NY Dem Gov Cuomo's office blames religious gatherings as 'super-spreaders,' not Biden celebrations
Orthodox Jewish Groups sue NY Gov. Cuomo over coronavirus lockdowns
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New York Gov. Andrew Cuomo’s administration argued that religious gatherings were being treated “more favorably” than other gatherings in a Wednesday filing in response to the Roman Catholic Diocese of Brooklyn’s petition to the U.S. Supreme Court seeking relief from attendance restrictions.
In the filing to Supreme Court Justice Stephen Breyer and obtained by Fox News' Shannon Bream, Cuomo’s office noted “many of the state’s early cases were attributable to religious gatherings that served as super-spreader events.” Since October, New York has enforced capacity limits at houses of worship located in COVID-19 “clusters” in a bid to slow the virus’ spread.
“Instead, in implementing the Cluster Action Initiative, the state opted to treat religion more favorably,” the filing from Cuomo’s office said. “Specifically, rather than prohibit houses of worship located in red and orange zones from hosting gatherings altogether, Executive Order 202.68 allows such gatherings to occur, subject to limits on their size.”
“The order thus accords preferential treatment to religious gatherings in houses of worship, as compared with secular activities that present 'a similar or greater degree' of risk of COVID-19 spread,” the filing adds.
Religious groups of various faiths have accused Cuomo of enacting lockdown measures that are discriminatory. Under current New York state guidelines, houses of worship located in “red zones,” where COVID-19 clusters have been identified, are restricted to 25% of their maximum capacity or 10 attendees, whichever number is less.
Houses of worship in “orange” warning zones are limited to 33% of maximum capacity or 25 people, whichever number is less, while those located in “yellow” precautionary zones are limited to 50% capacity.
In an emergency filing earlier this month, the diocese asked the Supreme Court to block Cuomo’s lockdown restrictions. Diocese officials argued that businesses, both essential and nonessential, were permitted to operate without capacity restrictions in the same zones where houses of worship were subject to limits.
“Absent relief on an as-applied basis, thousands of the diocese’s parishioners in Brooklyn and Queens will continue to be deprived of their core free exercise rights on a daily basis until the matter is resolved in the lower courts,” the diocese’s filing said, “even though it is undisputed that the diocese has complied with all prior health regulations and operated safely without any COVID-19 spread since being permitted to reopen several months ago.”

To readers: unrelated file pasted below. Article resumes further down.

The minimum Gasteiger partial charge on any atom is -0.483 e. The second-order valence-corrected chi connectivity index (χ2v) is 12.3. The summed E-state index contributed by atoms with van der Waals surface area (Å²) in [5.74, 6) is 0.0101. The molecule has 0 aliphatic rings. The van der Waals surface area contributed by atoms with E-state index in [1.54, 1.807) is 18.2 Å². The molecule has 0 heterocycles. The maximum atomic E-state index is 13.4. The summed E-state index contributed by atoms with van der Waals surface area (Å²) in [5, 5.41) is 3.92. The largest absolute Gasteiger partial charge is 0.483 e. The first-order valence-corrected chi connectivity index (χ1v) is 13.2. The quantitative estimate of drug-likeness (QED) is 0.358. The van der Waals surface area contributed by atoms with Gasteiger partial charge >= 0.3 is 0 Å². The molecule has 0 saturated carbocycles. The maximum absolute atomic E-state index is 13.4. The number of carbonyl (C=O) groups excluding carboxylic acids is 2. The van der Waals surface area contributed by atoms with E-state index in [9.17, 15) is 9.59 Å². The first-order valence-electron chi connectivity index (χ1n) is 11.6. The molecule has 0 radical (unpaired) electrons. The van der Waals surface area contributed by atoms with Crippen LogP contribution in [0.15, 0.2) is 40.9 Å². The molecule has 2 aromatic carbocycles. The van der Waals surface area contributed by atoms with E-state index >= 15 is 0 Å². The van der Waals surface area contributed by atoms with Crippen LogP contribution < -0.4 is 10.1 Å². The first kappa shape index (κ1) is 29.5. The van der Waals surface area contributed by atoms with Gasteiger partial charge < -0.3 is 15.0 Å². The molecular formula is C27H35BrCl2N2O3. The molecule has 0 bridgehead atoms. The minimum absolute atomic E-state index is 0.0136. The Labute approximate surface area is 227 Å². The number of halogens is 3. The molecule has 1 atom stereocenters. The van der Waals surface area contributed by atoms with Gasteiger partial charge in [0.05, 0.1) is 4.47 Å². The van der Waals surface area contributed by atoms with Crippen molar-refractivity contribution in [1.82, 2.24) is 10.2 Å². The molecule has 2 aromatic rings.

In its response, Cuomo’s office said the diocese has “not demonstrated that any of the secular businesses or activities it identifies” have the “same COVID-19 super-spreader potential as indoor religious gatherings.”
As the presiding justice, Breyer has the discretion to make a determination on the case or refer it to the full Supreme Court for a review.
In a similar filing earlier this week, several Orthodox Jewish groups asked the Supreme Court to grant an injunction blocking Cuomo’s restrictions on attendance at houses of worship. The groups argue that Cuomo’s office had engaged in “the discriminatory targeting of the Orthodox Jewish community in crafting and implementing” the restrictions.
Breyer gave Cuomo’s office until Friday afternoon to respond to that filing.
Cuomo has faced intense scrutiny over measures his office has taken to limit the spread of COVID-19 since the pandemic began last March. His office has argued measure such as capacity limits at houses of worship are necessary to protect public health.
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In October, five Orthodox Jewish institutions in New York City were fined $15,000 for violating restrictions on attendance limits.
While Cuomo has publicly criticized some groups that violated directives, the response to recent gatherings in New York City have clouded the state’s enforcement efforts.
In June, Cuomo praised protesters who marched against systemic racism following the death of George Floyd even as he called on the protesters to take precautions against COVID-19. More recently, authorities issued no fines for gatherings in celebration of President-elect Joe Biden’s win in the 2020 election.
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